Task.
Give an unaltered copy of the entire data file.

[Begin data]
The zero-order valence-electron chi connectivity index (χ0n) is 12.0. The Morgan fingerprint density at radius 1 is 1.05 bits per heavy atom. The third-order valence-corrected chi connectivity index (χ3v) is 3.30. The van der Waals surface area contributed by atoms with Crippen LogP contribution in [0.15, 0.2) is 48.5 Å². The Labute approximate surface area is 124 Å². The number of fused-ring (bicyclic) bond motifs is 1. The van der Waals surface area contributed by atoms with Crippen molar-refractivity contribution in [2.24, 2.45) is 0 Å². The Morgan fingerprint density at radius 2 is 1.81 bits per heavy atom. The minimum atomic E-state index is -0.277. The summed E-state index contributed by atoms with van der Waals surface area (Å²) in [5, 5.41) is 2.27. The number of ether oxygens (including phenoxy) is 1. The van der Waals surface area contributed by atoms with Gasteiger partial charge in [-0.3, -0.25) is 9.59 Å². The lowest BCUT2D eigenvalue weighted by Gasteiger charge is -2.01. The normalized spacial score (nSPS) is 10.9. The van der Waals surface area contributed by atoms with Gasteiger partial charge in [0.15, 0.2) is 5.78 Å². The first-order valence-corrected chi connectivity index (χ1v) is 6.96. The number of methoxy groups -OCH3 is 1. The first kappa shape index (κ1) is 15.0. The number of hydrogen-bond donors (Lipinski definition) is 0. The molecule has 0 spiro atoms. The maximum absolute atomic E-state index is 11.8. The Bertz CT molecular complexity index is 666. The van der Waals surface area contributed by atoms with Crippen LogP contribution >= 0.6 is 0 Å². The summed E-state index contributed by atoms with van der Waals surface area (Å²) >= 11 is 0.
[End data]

The zero-order valence-electron chi connectivity index (χ0n) is 12.0. The Morgan fingerprint density at radius 1 is 1.05 bits per heavy atom. The third-order valence-corrected chi connectivity index (χ3v) is 3.30. The van der Waals surface area contributed by atoms with Crippen LogP contribution in [0.15, 0.2) is 48.5 Å². The Labute approximate surface area is 124 Å². The number of fused-ring (bicyclic) bond motifs is 1. The van der Waals surface area contributed by atoms with Crippen molar-refractivity contribution in [2.24, 2.45) is 0 Å². The Morgan fingerprint density at radius 2 is 1.81 bits per heavy atom. The minimum atomic E-state index is -0.277. The summed E-state index contributed by atoms with van der Waals surface area (Å²) in [5, 5.41) is 2.27. The number of ether oxygens (including phenoxy) is 1. The van der Waals surface area contributed by atoms with Gasteiger partial charge in [-0.3, -0.25) is 9.59 Å². The lowest BCUT2D eigenvalue weighted by Gasteiger charge is -2.01. The normalized spacial score (nSPS) is 10.9. The van der Waals surface area contributed by atoms with Gasteiger partial charge in [0.15, 0.2) is 5.78 Å². The first-order valence-corrected chi connectivity index (χ1v) is 6.96. The number of methoxy groups -OCH3 is 1. The first kappa shape index (κ1) is 15.0. The number of hydrogen-bond donors (Lipinski definition) is 0. The molecule has 0 spiro atoms. The maximum absolute atomic E-state index is 11.8. The Bertz CT molecular complexity index is 666. The van der Waals surface area contributed by atoms with Crippen LogP contribution >= 0.6 is 0 Å². The summed E-state index contributed by atoms with van der Waals surface area (Å²) >= 11 is 0.